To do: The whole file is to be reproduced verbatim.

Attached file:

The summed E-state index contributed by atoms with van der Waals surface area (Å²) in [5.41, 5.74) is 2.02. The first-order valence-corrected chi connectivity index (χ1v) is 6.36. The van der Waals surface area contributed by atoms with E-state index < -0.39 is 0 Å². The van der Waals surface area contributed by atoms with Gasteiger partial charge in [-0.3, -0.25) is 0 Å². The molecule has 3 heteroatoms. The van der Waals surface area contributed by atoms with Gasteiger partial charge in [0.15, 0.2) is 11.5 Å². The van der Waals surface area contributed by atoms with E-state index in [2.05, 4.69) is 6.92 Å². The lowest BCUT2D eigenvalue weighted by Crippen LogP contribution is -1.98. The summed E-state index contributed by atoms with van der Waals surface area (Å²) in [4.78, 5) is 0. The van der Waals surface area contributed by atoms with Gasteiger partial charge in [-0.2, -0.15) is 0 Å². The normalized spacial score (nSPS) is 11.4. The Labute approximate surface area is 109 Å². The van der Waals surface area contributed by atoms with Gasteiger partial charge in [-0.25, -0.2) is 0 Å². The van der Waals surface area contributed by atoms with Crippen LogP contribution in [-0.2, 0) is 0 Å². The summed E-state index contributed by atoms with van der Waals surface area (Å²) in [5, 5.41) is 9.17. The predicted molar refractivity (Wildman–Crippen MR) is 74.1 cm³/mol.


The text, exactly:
The summed E-state index contributed by atoms with van der Waals surface area (Å²) in [5.41, 5.74) is 2.02. The first-order valence-corrected chi connectivity index (χ1v) is 6.36. The van der Waals surface area contributed by atoms with E-state index < -0.39 is 0 Å². The van der Waals surface area contributed by atoms with Gasteiger partial charge in [-0.3, -0.25) is 0 Å². The molecule has 3 heteroatoms. The van der Waals surface area contributed by atoms with Gasteiger partial charge in [0.15, 0.2) is 11.5 Å². The van der Waals surface area contributed by atoms with E-state index in [2.05, 4.69) is 6.92 Å². The lowest BCUT2D eigenvalue weighted by Crippen LogP contribution is -1.98. The summed E-state index contributed by atoms with van der Waals surface area (Å²) in [4.78, 5) is 0. The van der Waals surface area contributed by atoms with Gasteiger partial charge in [-0.2, -0.15) is 0 Å². The normalized spacial score (nSPS) is 11.4. The Labute approximate surface area is 109 Å². The van der Waals surface area contributed by atoms with Gasteiger partial charge in [-0.25, -0.2) is 0 Å². The van der Waals surface area contributed by atoms with Crippen LogP contribution in [-0.2, 0) is 0 Å². The summed E-state index contributed by atoms with van der Waals surface area (Å²) in [5, 5.41) is 9.17. The predicted molar refractivity (Wildman–Crippen MR) is 74.1 cm³/mol.